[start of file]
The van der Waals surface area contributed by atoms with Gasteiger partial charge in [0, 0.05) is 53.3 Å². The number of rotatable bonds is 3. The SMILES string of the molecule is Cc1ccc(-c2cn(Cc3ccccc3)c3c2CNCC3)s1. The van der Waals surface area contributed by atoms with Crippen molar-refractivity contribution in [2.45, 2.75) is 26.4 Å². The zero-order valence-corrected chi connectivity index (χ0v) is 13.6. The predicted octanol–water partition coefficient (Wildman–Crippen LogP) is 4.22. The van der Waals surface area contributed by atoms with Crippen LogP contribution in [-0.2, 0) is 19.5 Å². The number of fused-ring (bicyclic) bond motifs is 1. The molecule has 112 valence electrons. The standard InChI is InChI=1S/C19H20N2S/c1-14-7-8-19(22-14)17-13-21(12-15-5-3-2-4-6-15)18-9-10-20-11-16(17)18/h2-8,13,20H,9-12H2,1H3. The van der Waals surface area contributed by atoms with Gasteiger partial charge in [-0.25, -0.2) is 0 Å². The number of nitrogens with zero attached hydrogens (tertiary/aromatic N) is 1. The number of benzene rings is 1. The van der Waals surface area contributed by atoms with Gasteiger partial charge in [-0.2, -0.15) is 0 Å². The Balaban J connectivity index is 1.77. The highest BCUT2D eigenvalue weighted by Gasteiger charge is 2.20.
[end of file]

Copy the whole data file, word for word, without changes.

The van der Waals surface area contributed by atoms with Gasteiger partial charge in [0, 0.05) is 53.3 Å². The number of rotatable bonds is 3. The SMILES string of the molecule is Cc1ccc(-c2cn(Cc3ccccc3)c3c2CNCC3)s1. The van der Waals surface area contributed by atoms with Crippen molar-refractivity contribution in [2.45, 2.75) is 26.4 Å². The zero-order valence-corrected chi connectivity index (χ0v) is 13.6. The predicted octanol–water partition coefficient (Wildman–Crippen LogP) is 4.22. The van der Waals surface area contributed by atoms with Crippen LogP contribution in [-0.2, 0) is 19.5 Å². The number of fused-ring (bicyclic) bond motifs is 1. The molecule has 112 valence electrons. The standard InChI is InChI=1S/C19H20N2S/c1-14-7-8-19(22-14)17-13-21(12-15-5-3-2-4-6-15)18-9-10-20-11-16(17)18/h2-8,13,20H,9-12H2,1H3. The van der Waals surface area contributed by atoms with Gasteiger partial charge in [-0.25, -0.2) is 0 Å². The number of nitrogens with zero attached hydrogens (tertiary/aromatic N) is 1. The number of benzene rings is 1. The van der Waals surface area contributed by atoms with Gasteiger partial charge in [-0.2, -0.15) is 0 Å². The Balaban J connectivity index is 1.77. The highest BCUT2D eigenvalue weighted by Gasteiger charge is 2.20.